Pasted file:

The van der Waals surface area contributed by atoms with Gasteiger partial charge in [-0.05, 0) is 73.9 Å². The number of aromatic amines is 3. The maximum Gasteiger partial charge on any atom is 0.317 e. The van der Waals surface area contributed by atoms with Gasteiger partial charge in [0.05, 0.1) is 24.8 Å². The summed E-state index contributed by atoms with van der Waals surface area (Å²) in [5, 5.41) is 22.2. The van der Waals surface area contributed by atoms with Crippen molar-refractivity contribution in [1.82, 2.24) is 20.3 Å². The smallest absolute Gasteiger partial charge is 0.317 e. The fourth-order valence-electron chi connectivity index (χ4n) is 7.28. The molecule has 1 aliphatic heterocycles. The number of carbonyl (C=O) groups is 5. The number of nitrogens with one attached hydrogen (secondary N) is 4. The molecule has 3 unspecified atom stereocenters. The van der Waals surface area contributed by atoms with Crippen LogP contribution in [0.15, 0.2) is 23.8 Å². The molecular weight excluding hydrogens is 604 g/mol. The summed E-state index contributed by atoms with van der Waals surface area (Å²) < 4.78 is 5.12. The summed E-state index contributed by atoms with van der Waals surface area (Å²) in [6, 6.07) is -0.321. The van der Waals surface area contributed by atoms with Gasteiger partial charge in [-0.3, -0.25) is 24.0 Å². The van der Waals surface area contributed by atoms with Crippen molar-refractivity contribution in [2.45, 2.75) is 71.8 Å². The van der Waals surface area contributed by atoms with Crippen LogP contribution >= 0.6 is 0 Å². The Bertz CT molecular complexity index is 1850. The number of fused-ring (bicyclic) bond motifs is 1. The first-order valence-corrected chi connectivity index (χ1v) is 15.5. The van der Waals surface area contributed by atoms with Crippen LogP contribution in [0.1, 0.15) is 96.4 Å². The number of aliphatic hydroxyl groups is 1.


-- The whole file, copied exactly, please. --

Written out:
The van der Waals surface area contributed by atoms with Gasteiger partial charge in [-0.05, 0) is 73.9 Å². The number of aromatic amines is 3. The maximum Gasteiger partial charge on any atom is 0.317 e. The van der Waals surface area contributed by atoms with Gasteiger partial charge in [0.05, 0.1) is 24.8 Å². The summed E-state index contributed by atoms with van der Waals surface area (Å²) in [5, 5.41) is 22.2. The van der Waals surface area contributed by atoms with Crippen molar-refractivity contribution in [1.82, 2.24) is 20.3 Å². The smallest absolute Gasteiger partial charge is 0.317 e. The fourth-order valence-electron chi connectivity index (χ4n) is 7.28. The molecule has 1 aliphatic heterocycles. The number of carbonyl (C=O) groups is 5. The number of nitrogens with one attached hydrogen (secondary N) is 4. The molecule has 3 unspecified atom stereocenters. The van der Waals surface area contributed by atoms with Crippen LogP contribution in [0.15, 0.2) is 23.8 Å². The molecular weight excluding hydrogens is 604 g/mol. The summed E-state index contributed by atoms with van der Waals surface area (Å²) < 4.78 is 5.12. The summed E-state index contributed by atoms with van der Waals surface area (Å²) in [6, 6.07) is -0.321. The van der Waals surface area contributed by atoms with Gasteiger partial charge in [-0.3, -0.25) is 24.0 Å². The van der Waals surface area contributed by atoms with Crippen molar-refractivity contribution in [2.45, 2.75) is 71.8 Å². The van der Waals surface area contributed by atoms with Crippen LogP contribution >= 0.6 is 0 Å². The Bertz CT molecular complexity index is 1850. The number of fused-ring (bicyclic) bond motifs is 1. The first-order valence-corrected chi connectivity index (χ1v) is 15.5. The van der Waals surface area contributed by atoms with Crippen LogP contribution in [0.1, 0.15) is 96.4 Å². The number of aliphatic hydroxyl groups is 1.